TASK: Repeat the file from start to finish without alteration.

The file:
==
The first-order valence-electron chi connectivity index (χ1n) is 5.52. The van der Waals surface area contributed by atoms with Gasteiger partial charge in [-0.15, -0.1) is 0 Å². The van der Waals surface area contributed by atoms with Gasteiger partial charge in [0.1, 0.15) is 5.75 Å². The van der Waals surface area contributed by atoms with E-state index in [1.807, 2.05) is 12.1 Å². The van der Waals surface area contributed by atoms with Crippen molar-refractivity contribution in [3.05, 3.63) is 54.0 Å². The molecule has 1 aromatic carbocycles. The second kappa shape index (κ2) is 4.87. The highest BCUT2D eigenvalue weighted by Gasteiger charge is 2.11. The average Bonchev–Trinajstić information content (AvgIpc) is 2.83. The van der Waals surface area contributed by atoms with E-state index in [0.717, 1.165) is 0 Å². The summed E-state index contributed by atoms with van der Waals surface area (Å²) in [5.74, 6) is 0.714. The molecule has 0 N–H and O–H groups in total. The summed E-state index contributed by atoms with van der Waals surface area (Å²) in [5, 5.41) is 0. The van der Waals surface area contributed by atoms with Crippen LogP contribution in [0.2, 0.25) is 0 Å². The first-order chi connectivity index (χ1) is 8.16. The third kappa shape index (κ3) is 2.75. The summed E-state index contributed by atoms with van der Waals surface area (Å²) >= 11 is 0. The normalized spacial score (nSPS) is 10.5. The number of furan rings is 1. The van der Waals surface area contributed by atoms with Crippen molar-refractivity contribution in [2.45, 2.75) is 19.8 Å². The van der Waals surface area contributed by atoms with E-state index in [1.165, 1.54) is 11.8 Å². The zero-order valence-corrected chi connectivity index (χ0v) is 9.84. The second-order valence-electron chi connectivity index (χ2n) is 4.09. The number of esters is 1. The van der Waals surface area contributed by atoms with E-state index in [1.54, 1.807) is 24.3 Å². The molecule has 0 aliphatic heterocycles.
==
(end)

The first-order valence-electron chi connectivity index (χ1n) is 5.52. The van der Waals surface area contributed by atoms with Gasteiger partial charge in [-0.15, -0.1) is 0 Å². The van der Waals surface area contributed by atoms with Gasteiger partial charge in [0.1, 0.15) is 5.75 Å². The van der Waals surface area contributed by atoms with E-state index in [1.807, 2.05) is 12.1 Å². The van der Waals surface area contributed by atoms with Crippen molar-refractivity contribution in [3.05, 3.63) is 54.0 Å². The molecule has 1 aromatic carbocycles. The second kappa shape index (κ2) is 4.87. The highest BCUT2D eigenvalue weighted by Gasteiger charge is 2.11. The average Bonchev–Trinajstić information content (AvgIpc) is 2.83. The van der Waals surface area contributed by atoms with E-state index in [0.717, 1.165) is 0 Å². The summed E-state index contributed by atoms with van der Waals surface area (Å²) in [5.74, 6) is 0.714. The molecule has 0 N–H and O–H groups in total. The summed E-state index contributed by atoms with van der Waals surface area (Å²) in [5, 5.41) is 0. The van der Waals surface area contributed by atoms with Crippen LogP contribution in [0.2, 0.25) is 0 Å². The first-order chi connectivity index (χ1) is 8.16. The third kappa shape index (κ3) is 2.75. The summed E-state index contributed by atoms with van der Waals surface area (Å²) >= 11 is 0. The normalized spacial score (nSPS) is 10.5. The number of furan rings is 1. The van der Waals surface area contributed by atoms with Crippen molar-refractivity contribution in [2.45, 2.75) is 19.8 Å². The van der Waals surface area contributed by atoms with E-state index in [1.165, 1.54) is 11.8 Å². The zero-order valence-corrected chi connectivity index (χ0v) is 9.84. The second-order valence-electron chi connectivity index (χ2n) is 4.09. The number of esters is 1. The van der Waals surface area contributed by atoms with E-state index in [1.54, 1.807) is 24.3 Å². The molecule has 0 aliphatic heterocycles.